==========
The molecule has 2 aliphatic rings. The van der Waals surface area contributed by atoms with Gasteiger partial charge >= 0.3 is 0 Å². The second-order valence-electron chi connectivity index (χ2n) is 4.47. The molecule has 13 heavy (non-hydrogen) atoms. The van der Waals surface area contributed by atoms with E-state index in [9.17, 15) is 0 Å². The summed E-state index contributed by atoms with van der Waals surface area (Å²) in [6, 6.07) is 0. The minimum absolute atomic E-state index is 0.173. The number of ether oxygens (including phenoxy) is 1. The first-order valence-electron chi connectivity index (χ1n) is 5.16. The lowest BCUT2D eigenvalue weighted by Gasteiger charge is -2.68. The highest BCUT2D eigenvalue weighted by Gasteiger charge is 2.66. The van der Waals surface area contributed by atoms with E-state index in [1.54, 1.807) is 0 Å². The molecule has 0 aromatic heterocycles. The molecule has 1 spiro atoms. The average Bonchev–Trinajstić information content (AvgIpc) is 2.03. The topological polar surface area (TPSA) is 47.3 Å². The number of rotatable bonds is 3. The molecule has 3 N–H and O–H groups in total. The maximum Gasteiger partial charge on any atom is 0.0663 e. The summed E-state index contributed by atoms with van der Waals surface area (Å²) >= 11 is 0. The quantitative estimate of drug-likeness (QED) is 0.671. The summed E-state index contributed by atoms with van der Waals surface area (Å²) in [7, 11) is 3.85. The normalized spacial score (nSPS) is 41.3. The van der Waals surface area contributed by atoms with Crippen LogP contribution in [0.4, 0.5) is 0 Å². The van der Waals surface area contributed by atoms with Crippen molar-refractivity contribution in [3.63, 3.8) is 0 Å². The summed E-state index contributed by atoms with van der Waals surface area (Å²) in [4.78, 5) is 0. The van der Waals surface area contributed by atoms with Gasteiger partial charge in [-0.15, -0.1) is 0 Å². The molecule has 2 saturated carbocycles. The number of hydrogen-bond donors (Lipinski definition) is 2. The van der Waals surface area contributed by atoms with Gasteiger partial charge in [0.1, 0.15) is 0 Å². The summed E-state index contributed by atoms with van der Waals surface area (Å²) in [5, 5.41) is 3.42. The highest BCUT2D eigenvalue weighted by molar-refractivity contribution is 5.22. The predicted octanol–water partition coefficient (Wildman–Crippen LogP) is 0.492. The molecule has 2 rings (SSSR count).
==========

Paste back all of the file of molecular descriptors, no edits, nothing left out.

The molecule has 2 aliphatic rings. The van der Waals surface area contributed by atoms with Gasteiger partial charge >= 0.3 is 0 Å². The second-order valence-electron chi connectivity index (χ2n) is 4.47. The molecule has 13 heavy (non-hydrogen) atoms. The van der Waals surface area contributed by atoms with E-state index in [9.17, 15) is 0 Å². The summed E-state index contributed by atoms with van der Waals surface area (Å²) in [6, 6.07) is 0. The minimum absolute atomic E-state index is 0.173. The number of ether oxygens (including phenoxy) is 1. The first-order valence-electron chi connectivity index (χ1n) is 5.16. The lowest BCUT2D eigenvalue weighted by Gasteiger charge is -2.68. The highest BCUT2D eigenvalue weighted by Gasteiger charge is 2.66. The van der Waals surface area contributed by atoms with E-state index in [1.54, 1.807) is 0 Å². The molecule has 0 aromatic heterocycles. The molecule has 1 spiro atoms. The average Bonchev–Trinajstić information content (AvgIpc) is 2.03. The topological polar surface area (TPSA) is 47.3 Å². The number of rotatable bonds is 3. The molecule has 3 N–H and O–H groups in total. The maximum Gasteiger partial charge on any atom is 0.0663 e. The summed E-state index contributed by atoms with van der Waals surface area (Å²) >= 11 is 0. The quantitative estimate of drug-likeness (QED) is 0.671. The summed E-state index contributed by atoms with van der Waals surface area (Å²) in [7, 11) is 3.85. The normalized spacial score (nSPS) is 41.3. The van der Waals surface area contributed by atoms with Crippen LogP contribution in [0.4, 0.5) is 0 Å². The van der Waals surface area contributed by atoms with Crippen molar-refractivity contribution in [3.63, 3.8) is 0 Å². The summed E-state index contributed by atoms with van der Waals surface area (Å²) in [4.78, 5) is 0. The van der Waals surface area contributed by atoms with Gasteiger partial charge in [-0.15, -0.1) is 0 Å². The molecule has 2 saturated carbocycles. The number of hydrogen-bond donors (Lipinski definition) is 2. The van der Waals surface area contributed by atoms with Gasteiger partial charge in [0.1, 0.15) is 0 Å². The summed E-state index contributed by atoms with van der Waals surface area (Å²) in [5, 5.41) is 3.42. The highest BCUT2D eigenvalue weighted by molar-refractivity contribution is 5.22. The predicted octanol–water partition coefficient (Wildman–Crippen LogP) is 0.492. The molecule has 2 rings (SSSR count).